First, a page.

The expression absence makes the heart grow fonder holds enormous truth—the longer we are away, the more we yearn. Absence makes the heart grow fonder is the yin to familiarity breeds contempt’s yang.

While being confined in the same place with the same people during the COVID-19 quarantine may be testing your resolve, I suspect it may also be creating distance in your life that leaves you yearning for what is absent.

Is it dining out at your favorite restaurant? Attending sporting events? Your morning commute? Your coworkers? Distance facilitates our ability to gloss over the bad and amplify the good. Distance also facilitates our appreciation for things that we didn’t necessarily realize we appreciated—until they were gone.

I find myself increasingly missing things that fall into this category, like the crossing guard at my daughter’s school, Miss Cici.

Before the quarantine, I walked my daughters to school every morning. Miss Cici brought a unique brand of flare and enthusiasm to the intersection in front of their school. She didn’t just blow her whistle and raise her stop sign when it was time for the students to cross the street. Miss Cici tooted her whistle in a zealous cadence before shouting, “Looooooook and gooooooo!”

When it was time to stop crossing, she didn’t just drop her stop sign and return to the curb, she counted down from ten before declaring in her patented, sing-songy tone: “No more crossing, Pleeeeaaaase waaaaaaaaiiite.” Of course, intermingled between crossings were plenty of goooood morning’s, greeeaat to see you’s, and have a niiiiiiiice day’s.

Miss Cici’s style gained the attention of everyone who approached the intersection. You couldn’t help but smile when you passed through her crosswalk.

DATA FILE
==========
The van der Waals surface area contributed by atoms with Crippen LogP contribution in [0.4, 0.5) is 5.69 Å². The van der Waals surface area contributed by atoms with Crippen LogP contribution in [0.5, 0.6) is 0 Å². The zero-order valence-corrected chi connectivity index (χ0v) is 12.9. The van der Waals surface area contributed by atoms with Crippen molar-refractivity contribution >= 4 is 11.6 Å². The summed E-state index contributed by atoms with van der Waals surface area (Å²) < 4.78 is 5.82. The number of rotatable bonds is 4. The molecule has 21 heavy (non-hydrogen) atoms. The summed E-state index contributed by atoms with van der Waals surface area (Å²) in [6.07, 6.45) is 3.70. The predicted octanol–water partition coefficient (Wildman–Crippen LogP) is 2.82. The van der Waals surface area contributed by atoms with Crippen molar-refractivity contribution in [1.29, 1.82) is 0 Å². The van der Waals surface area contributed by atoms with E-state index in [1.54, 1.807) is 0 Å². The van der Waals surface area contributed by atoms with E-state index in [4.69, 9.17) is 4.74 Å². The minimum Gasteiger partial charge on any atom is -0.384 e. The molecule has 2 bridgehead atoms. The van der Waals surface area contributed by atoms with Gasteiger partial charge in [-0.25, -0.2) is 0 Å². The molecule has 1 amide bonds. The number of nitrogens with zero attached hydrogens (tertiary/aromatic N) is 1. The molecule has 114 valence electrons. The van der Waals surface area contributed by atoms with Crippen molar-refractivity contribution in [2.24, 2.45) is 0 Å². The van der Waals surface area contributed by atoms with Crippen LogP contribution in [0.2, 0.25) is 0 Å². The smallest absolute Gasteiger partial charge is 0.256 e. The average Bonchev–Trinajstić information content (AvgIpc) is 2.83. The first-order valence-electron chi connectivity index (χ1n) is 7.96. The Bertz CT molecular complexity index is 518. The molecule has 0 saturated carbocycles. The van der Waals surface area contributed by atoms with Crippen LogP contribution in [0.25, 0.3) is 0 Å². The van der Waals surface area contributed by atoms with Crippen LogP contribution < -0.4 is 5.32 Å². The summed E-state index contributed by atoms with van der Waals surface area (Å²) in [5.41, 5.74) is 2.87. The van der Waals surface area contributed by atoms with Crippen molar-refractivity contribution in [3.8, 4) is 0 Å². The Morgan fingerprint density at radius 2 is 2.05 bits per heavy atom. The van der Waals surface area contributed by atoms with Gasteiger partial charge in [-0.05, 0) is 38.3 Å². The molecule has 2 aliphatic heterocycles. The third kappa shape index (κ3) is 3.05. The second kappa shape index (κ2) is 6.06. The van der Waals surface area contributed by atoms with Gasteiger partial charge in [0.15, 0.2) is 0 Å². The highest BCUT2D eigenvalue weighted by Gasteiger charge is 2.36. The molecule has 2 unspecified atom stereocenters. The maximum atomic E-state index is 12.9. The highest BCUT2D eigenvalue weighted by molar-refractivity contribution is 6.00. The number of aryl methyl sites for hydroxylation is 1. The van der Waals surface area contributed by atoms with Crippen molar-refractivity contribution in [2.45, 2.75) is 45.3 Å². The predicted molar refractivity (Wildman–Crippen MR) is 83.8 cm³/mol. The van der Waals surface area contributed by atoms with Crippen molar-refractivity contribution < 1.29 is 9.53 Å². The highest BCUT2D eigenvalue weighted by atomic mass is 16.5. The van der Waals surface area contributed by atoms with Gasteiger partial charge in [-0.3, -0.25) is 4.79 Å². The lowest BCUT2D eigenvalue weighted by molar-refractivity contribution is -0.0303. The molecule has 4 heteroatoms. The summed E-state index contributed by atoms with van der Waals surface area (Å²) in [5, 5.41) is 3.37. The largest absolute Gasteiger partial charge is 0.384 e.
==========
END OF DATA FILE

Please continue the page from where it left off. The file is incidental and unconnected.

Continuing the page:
To the students and parents at my daughter’s school, Miss Cici is a bonafide good teammate. But she’s a special type of good teammate, she’s a bookend teammate. Her welcoming disposition set the tone for everyone’s day, and her enthusiasm sent us home with gladness and an eagerness to return.

All great teams have bookend teammates—individuals who greet team members with enthusiasm and send team members off with an eagerness to return. Bookend teammates play an integral part in team culture because they set the tone and reset the tone.

Businesses with high customer satisfaction ratings always have bookend teammates. They are found in roles like receptionist, doorman, and hostess. Bookend teammates influence the mood of the patrons entering the business and the quality of the patrons’ experience when exiting. Wise leaders—leaders who see themselves as needing to also be good teammates—value their teams’ bookend teammates.

With the growing trend towards Kindles and eBooks, the bookend analogy may not translate as smoothly as it once did. To those unfamiliar with the term, bookends are structures used to keep a group of loose books together on a shelf. They keep the books from falling apart.

Metaphorically, bookend teammates serve the same purpose to their teams.

Being a bookend teammate requires no special talent. All that’s really needed is a willingness to share your enthusiasm and appreciate the importance of your role. I suppose that’s true for all good teammates.

As always…Good teammates care. Good teammates share. Good teammates listen. Go be a good teammate.

Lance Loya is the founder and CEO of the Good Teammate Factory. He is a college basketball coach turned author, blogger, and professional speaker, who inspires TEAMBUSTERS to become TEAMMATES. You can follow him on Twitter, Facebook, or through his weekly Teammate Tuesday blog.


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